The Notion of Monstrous Doubling in The Picture of Dorian Gray
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When the word “gothic” is pronounced, it usually evokes a whole range of associations and references. At the beginning of the twenty-first century it is time to recognize that gothic has gone far beyond the limits of literary genre and beyond the limits of any particular epoch. Instead, it is characterized by concepts and archetypes, which can be present in any art works and give a gothic touch to them. For this reason it is important to have an idea of major gothic notions and symbols and be able to identify them. The current paper explores one of the key concepts of gothic style, the notion of monstrous doubling. Oscar Wilde’s novel The Picture of Dorian Gray is one of the best implementations of this concept in world literature. The concept of monstrous doubling can be interpreted in different ways including Freudian contraposition of narcissism and moralism, Jungian persona and shadow, and traditional symbolic literary interpretation of the notion.
Speaking of doubling, it is necessary to point out that the concept of the book is built on oppositions. The way, in which characters interact with each other, is often based on contrasts and polarities. Thus, for instance, the first polarity that we encounter is the one between young and innocent Dorian and satiated and experienced Lord Henry. Another contraposition is between life and art, which is actually one of the major concerns of Wilde’s works. Dorian believes that there is "a delightful contrast “between Basil and Lord Henry (Wilde 40). There is also a contrast, not as delightful, between Dorian at the beginning of the novel and him at the end of it. These minor polarities, which can be found in the book, serve to anticipate the major concept of doubling that is embodied in the portrait that starts living instead of his master.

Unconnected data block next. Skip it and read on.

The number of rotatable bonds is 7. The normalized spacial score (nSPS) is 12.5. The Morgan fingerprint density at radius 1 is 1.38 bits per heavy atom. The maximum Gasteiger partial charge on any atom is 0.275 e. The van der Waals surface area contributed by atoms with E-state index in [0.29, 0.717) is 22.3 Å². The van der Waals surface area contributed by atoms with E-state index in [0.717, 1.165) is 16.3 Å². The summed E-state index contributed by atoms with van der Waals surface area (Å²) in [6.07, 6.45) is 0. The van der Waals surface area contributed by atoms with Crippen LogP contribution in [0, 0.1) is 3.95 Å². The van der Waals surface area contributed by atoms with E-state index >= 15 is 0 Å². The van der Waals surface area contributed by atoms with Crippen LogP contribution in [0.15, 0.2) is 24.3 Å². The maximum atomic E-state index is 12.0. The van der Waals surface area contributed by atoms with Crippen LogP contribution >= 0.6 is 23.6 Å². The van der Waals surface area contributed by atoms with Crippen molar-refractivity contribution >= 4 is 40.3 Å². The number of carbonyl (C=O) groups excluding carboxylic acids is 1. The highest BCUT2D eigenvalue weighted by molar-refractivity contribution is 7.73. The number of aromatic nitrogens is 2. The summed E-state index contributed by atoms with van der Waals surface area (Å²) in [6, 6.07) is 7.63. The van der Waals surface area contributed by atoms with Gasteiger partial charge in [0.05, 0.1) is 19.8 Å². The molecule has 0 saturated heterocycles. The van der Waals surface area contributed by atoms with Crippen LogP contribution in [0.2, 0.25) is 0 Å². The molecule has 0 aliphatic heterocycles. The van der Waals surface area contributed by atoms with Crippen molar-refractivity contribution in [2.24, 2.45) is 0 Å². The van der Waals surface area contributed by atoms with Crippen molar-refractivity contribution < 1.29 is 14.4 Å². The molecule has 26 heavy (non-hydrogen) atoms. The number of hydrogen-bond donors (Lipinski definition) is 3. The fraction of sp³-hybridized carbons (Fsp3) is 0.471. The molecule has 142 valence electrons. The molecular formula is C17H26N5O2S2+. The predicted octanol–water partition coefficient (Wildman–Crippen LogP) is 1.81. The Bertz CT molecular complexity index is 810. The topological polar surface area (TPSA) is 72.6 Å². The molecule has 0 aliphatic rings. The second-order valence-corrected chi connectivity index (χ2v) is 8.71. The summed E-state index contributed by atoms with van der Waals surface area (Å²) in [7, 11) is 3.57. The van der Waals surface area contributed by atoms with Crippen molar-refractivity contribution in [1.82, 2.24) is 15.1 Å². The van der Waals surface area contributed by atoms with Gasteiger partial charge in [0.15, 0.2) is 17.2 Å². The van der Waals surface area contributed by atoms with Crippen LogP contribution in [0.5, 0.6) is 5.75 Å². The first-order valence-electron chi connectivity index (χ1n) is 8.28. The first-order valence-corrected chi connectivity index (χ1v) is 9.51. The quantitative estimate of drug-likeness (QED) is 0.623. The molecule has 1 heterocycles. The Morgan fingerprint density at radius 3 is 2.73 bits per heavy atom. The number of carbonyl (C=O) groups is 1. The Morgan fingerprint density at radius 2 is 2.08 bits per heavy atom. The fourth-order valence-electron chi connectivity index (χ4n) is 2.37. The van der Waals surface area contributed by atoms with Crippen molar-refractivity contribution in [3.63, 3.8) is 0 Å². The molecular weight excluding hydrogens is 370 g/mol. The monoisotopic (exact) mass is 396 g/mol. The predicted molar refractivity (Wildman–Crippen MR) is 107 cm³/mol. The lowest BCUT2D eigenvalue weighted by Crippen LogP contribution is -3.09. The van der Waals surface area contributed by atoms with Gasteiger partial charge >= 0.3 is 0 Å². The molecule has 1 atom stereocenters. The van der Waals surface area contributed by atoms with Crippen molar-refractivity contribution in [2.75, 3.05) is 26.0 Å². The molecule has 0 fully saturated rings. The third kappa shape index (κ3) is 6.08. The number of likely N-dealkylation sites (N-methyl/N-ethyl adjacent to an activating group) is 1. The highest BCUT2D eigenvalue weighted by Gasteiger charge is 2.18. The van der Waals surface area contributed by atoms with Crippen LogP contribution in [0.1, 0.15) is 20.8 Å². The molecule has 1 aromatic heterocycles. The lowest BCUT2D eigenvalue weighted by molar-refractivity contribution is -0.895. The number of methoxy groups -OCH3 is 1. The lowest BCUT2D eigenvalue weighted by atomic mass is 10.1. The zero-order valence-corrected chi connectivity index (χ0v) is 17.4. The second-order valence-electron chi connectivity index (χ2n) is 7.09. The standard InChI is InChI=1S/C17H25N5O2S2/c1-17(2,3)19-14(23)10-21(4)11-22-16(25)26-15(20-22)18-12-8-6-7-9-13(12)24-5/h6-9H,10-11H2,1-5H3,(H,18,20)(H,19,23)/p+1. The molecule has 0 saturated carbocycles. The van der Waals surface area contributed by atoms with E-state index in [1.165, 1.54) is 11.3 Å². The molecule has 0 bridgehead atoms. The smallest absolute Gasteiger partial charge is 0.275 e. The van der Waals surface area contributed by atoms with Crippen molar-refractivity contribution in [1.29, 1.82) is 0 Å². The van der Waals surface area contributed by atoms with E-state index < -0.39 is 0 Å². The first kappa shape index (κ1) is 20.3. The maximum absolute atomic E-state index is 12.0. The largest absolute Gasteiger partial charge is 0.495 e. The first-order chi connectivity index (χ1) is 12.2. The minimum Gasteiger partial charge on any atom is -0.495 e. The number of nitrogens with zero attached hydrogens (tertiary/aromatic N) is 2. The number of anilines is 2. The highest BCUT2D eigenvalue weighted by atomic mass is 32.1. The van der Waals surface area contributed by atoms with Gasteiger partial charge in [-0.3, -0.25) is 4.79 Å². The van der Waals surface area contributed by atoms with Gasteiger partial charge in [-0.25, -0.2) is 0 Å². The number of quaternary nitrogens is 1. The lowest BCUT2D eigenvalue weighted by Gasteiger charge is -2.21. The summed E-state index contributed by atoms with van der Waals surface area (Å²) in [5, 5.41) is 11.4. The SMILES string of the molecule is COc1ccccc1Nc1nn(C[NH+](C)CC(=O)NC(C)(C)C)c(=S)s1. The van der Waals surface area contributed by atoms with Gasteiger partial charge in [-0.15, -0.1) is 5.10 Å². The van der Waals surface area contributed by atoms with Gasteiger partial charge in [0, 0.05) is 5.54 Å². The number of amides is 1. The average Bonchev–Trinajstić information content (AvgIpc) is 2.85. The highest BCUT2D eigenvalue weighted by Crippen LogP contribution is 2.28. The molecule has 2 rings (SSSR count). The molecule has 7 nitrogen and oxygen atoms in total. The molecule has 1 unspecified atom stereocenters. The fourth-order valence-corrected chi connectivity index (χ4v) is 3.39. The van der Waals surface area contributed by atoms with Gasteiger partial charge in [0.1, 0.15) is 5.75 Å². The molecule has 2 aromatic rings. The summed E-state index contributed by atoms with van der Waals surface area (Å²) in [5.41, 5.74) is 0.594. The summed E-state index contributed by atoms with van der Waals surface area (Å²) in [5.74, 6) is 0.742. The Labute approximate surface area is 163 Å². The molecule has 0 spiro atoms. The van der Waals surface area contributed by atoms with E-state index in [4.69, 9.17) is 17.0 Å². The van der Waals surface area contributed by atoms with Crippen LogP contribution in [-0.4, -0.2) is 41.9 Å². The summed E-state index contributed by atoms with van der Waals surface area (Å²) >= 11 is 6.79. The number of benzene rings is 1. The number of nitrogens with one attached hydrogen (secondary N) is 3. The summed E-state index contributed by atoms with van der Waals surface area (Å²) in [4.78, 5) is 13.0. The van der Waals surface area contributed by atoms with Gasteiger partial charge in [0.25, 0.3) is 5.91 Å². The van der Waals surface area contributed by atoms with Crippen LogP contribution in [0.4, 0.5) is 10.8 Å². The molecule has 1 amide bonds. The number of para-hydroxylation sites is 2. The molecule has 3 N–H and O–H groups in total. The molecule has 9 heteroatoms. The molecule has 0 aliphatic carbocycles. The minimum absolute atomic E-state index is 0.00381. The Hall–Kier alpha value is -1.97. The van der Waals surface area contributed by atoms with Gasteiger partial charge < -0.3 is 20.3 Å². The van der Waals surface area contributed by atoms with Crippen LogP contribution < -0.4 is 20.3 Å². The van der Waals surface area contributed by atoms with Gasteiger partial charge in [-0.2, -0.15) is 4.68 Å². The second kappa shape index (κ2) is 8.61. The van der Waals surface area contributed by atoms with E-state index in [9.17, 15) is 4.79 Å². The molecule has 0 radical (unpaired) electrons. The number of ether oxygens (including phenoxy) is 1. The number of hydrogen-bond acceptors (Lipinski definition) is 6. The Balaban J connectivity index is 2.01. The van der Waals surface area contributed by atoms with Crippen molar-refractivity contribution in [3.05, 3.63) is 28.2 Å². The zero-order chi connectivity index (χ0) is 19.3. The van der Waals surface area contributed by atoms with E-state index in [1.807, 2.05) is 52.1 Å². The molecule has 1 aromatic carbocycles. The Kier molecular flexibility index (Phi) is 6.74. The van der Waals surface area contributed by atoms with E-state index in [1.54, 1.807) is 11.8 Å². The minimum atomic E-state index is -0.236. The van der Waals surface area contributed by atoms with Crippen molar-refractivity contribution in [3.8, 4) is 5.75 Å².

The relationship between Dorian and his monstrous double can be treated in different ways, including literary references and Freudian and Jungian theory. Speaking of Freud and his impact on the interpretation of gothic motifs, his essay “The Uncanny” should be mentioned. In his essay, he develops a theory that explains the origin of doubling in a human being. According to this theory, the early stage of narcissism is changed by the developing of conscience which makes a person behave according to certain moral norms. However, a conflict happens in the process of maturing: while for a child doubling is a way of survival, it is different for an adult:
'From having been an assurance of immortality, it becomes the uncanny harbinger of death' (Freud 357) – as we become aware of the morally constricting and finite adult world. The uncanny is thus closely associated with images of death, and Freud states that 'Many people experience the feeling in the highest degree in relation to death and dead bodies, to the return of the dead, and to spirits and ghosts' (364). (Smith 14)
This Freudian concept of direct relation between doubling and dying lies at the core of gothic concepts’ interpretation. In terms of Freud’s theory, the relationship between Dorian and the portrait reflect the gap that is created due to the conflict, which was described above.